Pogge Attempted To Halt Investigation


Thomas Pogge (Yale), who has been in the news recently regarding allegations of sexual harassment, tried to halt the investigation into his treatment of and interactions with former Yale student Fernanda Lopez Aguilar, according to a report at The Huffington Post:

The star Yale University philosophy professor accused of sexually harassing a former student attempted to halt an investigation into her claims, confidential documents obtained by The Huffington Post reveal.

Thomas Pogge accused McAllister Olivarius, a law firm investigating the allegations, of spreading lies about him and causing stress that contributed to his heart attack, according to a 2012 complaint he filed with the New York Committee on Professional Standards.

The committee ultimately dismissed Pogge’s complaint, and legal ethics experts say his allegations appear to have had little merit…

In his Oct. 2, 2012 complaint, he said the law firm lied about him while cold-contacting students he’d worked with to ask them about his behavior. He demanded that it be investigated, sanctioned and forced to reveal the full list of individuals it had contacted…

Additionally, Pogge alleged the firm’s staff members lied about having “testimony that they did not in fact possess,” causing him undue stress…

But the New York Committee on Professional Standards didn’t agree that McAllister Olivarius had acted unprofessionally and dismissed the complaint…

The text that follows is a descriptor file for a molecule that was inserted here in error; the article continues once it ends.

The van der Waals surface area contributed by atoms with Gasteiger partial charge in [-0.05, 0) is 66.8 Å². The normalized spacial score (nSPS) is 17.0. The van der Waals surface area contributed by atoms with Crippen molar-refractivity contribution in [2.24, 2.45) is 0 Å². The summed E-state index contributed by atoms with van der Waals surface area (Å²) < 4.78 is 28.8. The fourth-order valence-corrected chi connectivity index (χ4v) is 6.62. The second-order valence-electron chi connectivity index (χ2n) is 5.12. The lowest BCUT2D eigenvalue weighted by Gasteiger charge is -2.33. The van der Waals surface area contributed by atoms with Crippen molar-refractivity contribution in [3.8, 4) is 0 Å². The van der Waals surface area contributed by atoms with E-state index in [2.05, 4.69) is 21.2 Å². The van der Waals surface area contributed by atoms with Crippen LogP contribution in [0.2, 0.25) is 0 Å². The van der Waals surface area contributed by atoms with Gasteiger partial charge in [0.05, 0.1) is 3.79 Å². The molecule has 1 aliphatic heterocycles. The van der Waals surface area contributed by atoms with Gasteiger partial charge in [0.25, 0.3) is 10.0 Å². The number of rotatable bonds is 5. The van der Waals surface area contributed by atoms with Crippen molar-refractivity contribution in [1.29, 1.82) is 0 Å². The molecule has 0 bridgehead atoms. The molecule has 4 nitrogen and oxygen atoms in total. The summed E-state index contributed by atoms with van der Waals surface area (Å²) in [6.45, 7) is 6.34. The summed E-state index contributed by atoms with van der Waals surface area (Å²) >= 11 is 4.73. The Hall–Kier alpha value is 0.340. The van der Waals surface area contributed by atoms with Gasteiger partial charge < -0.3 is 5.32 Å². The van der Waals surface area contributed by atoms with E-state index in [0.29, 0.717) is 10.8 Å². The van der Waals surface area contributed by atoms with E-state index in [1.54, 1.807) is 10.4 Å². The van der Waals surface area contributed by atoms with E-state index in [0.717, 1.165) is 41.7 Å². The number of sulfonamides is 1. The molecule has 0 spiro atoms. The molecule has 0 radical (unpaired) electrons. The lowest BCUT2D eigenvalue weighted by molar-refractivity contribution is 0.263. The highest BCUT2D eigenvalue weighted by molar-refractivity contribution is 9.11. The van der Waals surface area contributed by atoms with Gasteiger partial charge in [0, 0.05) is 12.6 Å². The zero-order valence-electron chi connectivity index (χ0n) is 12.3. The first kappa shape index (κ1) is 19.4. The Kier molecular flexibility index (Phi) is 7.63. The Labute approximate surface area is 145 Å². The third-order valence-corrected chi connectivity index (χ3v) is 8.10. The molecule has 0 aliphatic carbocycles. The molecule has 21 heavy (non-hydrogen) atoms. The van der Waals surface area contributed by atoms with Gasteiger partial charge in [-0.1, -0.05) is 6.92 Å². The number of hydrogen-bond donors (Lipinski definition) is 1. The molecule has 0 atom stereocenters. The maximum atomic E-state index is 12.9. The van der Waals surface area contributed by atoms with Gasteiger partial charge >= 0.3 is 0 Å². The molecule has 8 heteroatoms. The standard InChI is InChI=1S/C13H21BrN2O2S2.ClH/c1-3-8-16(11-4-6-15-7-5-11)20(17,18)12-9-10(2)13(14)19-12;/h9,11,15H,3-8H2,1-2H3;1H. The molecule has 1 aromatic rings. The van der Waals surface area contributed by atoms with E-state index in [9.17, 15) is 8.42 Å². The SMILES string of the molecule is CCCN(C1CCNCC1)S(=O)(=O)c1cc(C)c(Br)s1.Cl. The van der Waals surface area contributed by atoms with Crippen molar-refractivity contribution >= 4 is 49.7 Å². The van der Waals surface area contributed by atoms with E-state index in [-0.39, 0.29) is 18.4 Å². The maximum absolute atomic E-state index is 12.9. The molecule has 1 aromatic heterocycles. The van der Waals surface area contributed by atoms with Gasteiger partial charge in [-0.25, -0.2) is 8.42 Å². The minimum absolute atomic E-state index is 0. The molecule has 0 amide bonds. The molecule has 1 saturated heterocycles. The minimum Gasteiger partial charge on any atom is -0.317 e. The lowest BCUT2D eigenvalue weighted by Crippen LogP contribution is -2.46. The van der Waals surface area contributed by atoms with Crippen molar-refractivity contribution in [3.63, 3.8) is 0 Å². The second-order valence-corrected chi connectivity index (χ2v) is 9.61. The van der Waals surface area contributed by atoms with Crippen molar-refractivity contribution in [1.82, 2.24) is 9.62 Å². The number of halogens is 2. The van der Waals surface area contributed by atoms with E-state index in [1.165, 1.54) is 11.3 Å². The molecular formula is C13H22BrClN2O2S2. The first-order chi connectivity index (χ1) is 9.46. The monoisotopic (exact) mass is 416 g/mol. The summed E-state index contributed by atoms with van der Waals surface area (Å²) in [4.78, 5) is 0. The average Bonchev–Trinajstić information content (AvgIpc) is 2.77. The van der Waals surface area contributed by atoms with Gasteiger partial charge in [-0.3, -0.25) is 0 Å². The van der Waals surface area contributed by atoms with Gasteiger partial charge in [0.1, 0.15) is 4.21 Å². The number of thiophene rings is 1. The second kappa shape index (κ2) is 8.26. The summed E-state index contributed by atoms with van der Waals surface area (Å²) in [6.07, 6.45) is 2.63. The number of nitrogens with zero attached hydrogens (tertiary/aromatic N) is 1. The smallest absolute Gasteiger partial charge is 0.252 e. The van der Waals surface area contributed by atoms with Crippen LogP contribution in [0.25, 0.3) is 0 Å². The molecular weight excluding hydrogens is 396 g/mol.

“It seems to me that his allegations are ridiculous,” said Nancy J. Moore, an expert in attorney ethics at Boston University School of Law. “They are investigating her claims, and to the extent there was any kind of pattern here, that would be relevant to the lawsuit.”

New York University law professor Stephen Gillers agreed. He said that if someone felt a law firm was defaming them, as Pogge claimed, it would have been more appropriate for him to file a lawsuit against the attorneys.

“The fact [the committee] dismissed it even without a lawsuit pending tells you that they thought the complaint had no merit,” Gillers said… 

And on the heart attack, Pogge says:

“By the end of this summer I suffered a heart attack with my [primary care physician] commenting that I am the very last person he would have deemed at risk. I don’t drink, I don’t smoke, (never have), I am not overweight (143 lbs), I have not owned a car for decade (doing everything by bicycle), and my cholesterol on the day of the heart attack was in the 160s.”

 

Sometimes the hardest part of this job is not commenting.

(HuffPost article via Eric Schliesser. By the way, check out the comments at D&I.)

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